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Nausea (Modern Classics) [Paperback]

Jean-Paul Sartre , Robert Baldick
3.5 out of 5 stars  See all reviews (4 customer reviews)

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Book Description

28 May 1970 Modern Classics

Jean-Paul Sartre's first published novel, Nausea is both an extended essay on existentialist ideals, and a profound fictional exploration of a man struggling to restore a sense of meaning to his life. This Penguin Modern Classics edition is translated from the French by Robert Baldick with an introduction by James Wood.

Nausea is both the story of the troubled life of an introspective historian, Antoine Roquentin, and an exposition of one of the most influential and significant philosophical attitudes of modern times - existentialism. The book chronicles his struggle with the realisation that he is an entirely free agent in a world devoid of meaning; a world in which he must find his own purpose and then take total responsibility for his choices. A seminal work of contemporary literary philosophy, Nausea evokes and examines the dizzying angst that can come from simply trying to live.

Jean-Paul Sartre (1905-1980) was an iconoclastic French philosopher, novelist, playwright and, widely regarded as the central figure in post-war European culture and political thinking. Sartre famously refused the Nobel Prize for literature in 1964 on the grounds that 'a writer should not allow himself to be turned into an institution'. His most well-known works, all of which are published by Penguin, include The Age of Reason, Nausea and Iron in the Soul.

If you enjoyed Nausea, you might like Albert Camus' The Outsider, also available in Penguin Modern Classics.

'One of the very few successful members of the genre "Philosophical Novel" ... a young man's tour de force'

Iris Murdoch

--This text refers to an alternate Paperback edition.


Product details

  • Paperback: 256 pages
  • Publisher: Penguin Books Ltd; New impression edition (28 May 1970)
  • Language: English
  • ISBN-10: 0140022767
  • ISBN-13: 978-0140022766
  • Product Dimensions: 17.6 x 11 x 2 cm
  • Average Customer Review: 3.5 out of 5 stars  See all reviews (4 customer reviews)
  • Amazon Bestsellers Rank: 28,678 in Books (See Top 100 in Books)

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Product Description

About the Author

Philosopher, novelist, playwright and polemicist, Jean-Paul Sartre is thought to have been the central figure in post-war European culture and political thinking. His most well-known works, all of which are published by Penguin, include THE AGE OF REASON, NAUSEA and IRON IN THE SOUL. --This text refers to an alternate Paperback edition.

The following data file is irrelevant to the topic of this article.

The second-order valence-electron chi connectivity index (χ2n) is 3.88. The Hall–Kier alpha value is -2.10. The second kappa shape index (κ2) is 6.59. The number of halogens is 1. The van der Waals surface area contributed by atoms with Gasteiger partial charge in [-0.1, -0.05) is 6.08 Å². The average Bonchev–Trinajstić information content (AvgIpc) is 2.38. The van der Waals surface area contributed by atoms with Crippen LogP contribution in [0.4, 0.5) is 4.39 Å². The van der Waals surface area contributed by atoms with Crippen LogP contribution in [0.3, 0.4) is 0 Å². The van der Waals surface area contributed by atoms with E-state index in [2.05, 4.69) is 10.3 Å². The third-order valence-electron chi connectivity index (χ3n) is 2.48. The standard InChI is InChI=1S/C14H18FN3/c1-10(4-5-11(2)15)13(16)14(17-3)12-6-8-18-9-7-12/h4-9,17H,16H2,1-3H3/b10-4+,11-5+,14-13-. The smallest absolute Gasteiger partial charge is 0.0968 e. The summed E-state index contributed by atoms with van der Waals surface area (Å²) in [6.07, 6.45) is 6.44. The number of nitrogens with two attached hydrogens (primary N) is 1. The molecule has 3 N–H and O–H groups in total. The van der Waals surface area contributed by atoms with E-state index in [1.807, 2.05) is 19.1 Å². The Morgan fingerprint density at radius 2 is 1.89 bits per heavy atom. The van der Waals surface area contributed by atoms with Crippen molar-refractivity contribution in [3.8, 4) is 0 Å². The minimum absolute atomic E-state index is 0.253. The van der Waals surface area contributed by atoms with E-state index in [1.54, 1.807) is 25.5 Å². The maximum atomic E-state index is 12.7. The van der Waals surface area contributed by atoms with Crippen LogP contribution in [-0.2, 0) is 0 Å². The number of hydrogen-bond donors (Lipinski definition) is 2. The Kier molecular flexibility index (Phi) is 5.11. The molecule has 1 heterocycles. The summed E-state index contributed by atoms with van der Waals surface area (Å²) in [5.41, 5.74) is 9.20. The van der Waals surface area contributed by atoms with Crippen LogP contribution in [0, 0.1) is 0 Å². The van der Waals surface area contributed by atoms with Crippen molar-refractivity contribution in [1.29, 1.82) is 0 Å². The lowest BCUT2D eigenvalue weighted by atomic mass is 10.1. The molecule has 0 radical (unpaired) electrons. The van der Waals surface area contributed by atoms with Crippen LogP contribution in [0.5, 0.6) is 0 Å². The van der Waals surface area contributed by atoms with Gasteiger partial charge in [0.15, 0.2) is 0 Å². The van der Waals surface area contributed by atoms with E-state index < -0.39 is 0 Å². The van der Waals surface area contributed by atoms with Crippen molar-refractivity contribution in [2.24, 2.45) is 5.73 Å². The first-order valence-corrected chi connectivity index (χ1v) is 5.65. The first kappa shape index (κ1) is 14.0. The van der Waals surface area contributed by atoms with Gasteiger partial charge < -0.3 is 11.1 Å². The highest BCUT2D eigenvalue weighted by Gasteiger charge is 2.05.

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Customer Reviews

Most Helpful Customer Reviews
18 of 20 people found the following review helpful
By A Customer
Format:Paperback
Sartre's first novel can be a terrifying and brutal unmasking of the nature of existence. It is one of those books that grabs your attention and forces you to deal with your own response to the writing. I was so caught up in the protagonist's developing understanding of who he was and what his life actually meant that I hardly noticed the style of writing. The power of description of his awakening consciousness is very powerful and subtly builds throughout the book, leading to an ending with a strange feeling of euphoria and freedom.
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3 of 5 people found the following review helpful
Format:Paperback|Verified Purchase
Nausea was initially to be called 'Melancholy' and I feel the latter is a better title. To me nausea suggests a sickness of the body, but melancholy is a feeling of spiritual numbness verging on depression, and it is this feeling of isolation and nothingness our 'hero' is fighting to overcome in this moody tale of a philosopher/writer battling his internal demons. It sounds depressing but Sartre is such a wonderful writer it's a joy to read such an erudite and beautifully written novel. Yes, the chapter where R walks through the museum criticising all the town's former leading citizens is out of place, but it is the exception to the rule that every paragraph is fascinating. I particularly liked the description of R's former lover as having 'outlived herself'. This perfectly encompasses the idea that for some only youth and beauty have any value or joy. It comments sagaciously on the brevity of fecundity. Nausea is, unsurprisingly, similar in style to Camus's fabulous 'The Fall'. As an introduction to Existentialism you could not find a better novel. Vi et Animo! JP :)
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0 of 1 people found the following review helpful
2.0 out of 5 stars Uninteresting. 10 Jan 2014
Format:Paperback